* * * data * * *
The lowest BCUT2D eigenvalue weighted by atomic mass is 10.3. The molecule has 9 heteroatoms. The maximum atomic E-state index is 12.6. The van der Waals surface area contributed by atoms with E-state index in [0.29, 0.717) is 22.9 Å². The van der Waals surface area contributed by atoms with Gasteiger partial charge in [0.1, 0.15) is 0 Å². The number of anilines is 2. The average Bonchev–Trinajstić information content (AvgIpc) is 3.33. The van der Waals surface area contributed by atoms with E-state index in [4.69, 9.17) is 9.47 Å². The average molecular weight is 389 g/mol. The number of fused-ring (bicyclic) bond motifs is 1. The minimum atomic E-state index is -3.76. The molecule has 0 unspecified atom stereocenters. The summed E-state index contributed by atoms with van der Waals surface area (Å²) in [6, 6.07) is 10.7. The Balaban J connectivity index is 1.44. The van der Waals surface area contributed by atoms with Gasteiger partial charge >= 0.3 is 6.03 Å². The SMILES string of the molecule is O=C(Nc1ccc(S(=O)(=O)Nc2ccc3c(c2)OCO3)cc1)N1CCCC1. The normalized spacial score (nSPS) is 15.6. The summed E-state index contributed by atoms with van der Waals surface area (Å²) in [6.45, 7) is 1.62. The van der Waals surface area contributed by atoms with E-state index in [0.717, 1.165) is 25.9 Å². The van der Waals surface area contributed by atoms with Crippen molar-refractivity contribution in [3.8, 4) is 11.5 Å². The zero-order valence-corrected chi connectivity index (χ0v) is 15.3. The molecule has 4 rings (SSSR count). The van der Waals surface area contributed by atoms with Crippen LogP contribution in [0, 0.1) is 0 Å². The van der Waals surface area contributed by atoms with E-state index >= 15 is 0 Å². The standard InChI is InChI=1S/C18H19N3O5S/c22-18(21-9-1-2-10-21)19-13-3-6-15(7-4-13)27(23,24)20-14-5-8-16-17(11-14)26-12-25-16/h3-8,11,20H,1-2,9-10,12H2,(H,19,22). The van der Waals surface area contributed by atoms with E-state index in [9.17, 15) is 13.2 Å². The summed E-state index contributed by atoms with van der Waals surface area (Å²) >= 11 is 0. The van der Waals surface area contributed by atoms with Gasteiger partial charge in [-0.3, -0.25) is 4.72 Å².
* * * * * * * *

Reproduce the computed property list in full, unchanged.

The lowest BCUT2D eigenvalue weighted by atomic mass is 10.3. The molecule has 9 heteroatoms. The maximum atomic E-state index is 12.6. The van der Waals surface area contributed by atoms with E-state index in [0.29, 0.717) is 22.9 Å². The van der Waals surface area contributed by atoms with Gasteiger partial charge in [0.1, 0.15) is 0 Å². The number of anilines is 2. The average Bonchev–Trinajstić information content (AvgIpc) is 3.33. The van der Waals surface area contributed by atoms with E-state index in [4.69, 9.17) is 9.47 Å². The average molecular weight is 389 g/mol. The number of fused-ring (bicyclic) bond motifs is 1. The minimum atomic E-state index is -3.76. The molecule has 0 unspecified atom stereocenters. The summed E-state index contributed by atoms with van der Waals surface area (Å²) in [6, 6.07) is 10.7. The Balaban J connectivity index is 1.44. The van der Waals surface area contributed by atoms with Gasteiger partial charge >= 0.3 is 6.03 Å². The SMILES string of the molecule is O=C(Nc1ccc(S(=O)(=O)Nc2ccc3c(c2)OCO3)cc1)N1CCCC1. The normalized spacial score (nSPS) is 15.6. The summed E-state index contributed by atoms with van der Waals surface area (Å²) in [6.45, 7) is 1.62. The van der Waals surface area contributed by atoms with E-state index in [0.717, 1.165) is 25.9 Å². The van der Waals surface area contributed by atoms with Crippen molar-refractivity contribution in [3.8, 4) is 11.5 Å². The zero-order valence-corrected chi connectivity index (χ0v) is 15.3. The molecule has 4 rings (SSSR count). The van der Waals surface area contributed by atoms with Crippen LogP contribution in [0, 0.1) is 0 Å². The van der Waals surface area contributed by atoms with E-state index >= 15 is 0 Å². The standard InChI is InChI=1S/C18H19N3O5S/c22-18(21-9-1-2-10-21)19-13-3-6-15(7-4-13)27(23,24)20-14-5-8-16-17(11-14)26-12-25-16/h3-8,11,20H,1-2,9-10,12H2,(H,19,22). The van der Waals surface area contributed by atoms with E-state index in [9.17, 15) is 13.2 Å². The summed E-state index contributed by atoms with van der Waals surface area (Å²) >= 11 is 0. The van der Waals surface area contributed by atoms with Gasteiger partial charge in [-0.3, -0.25) is 4.72 Å².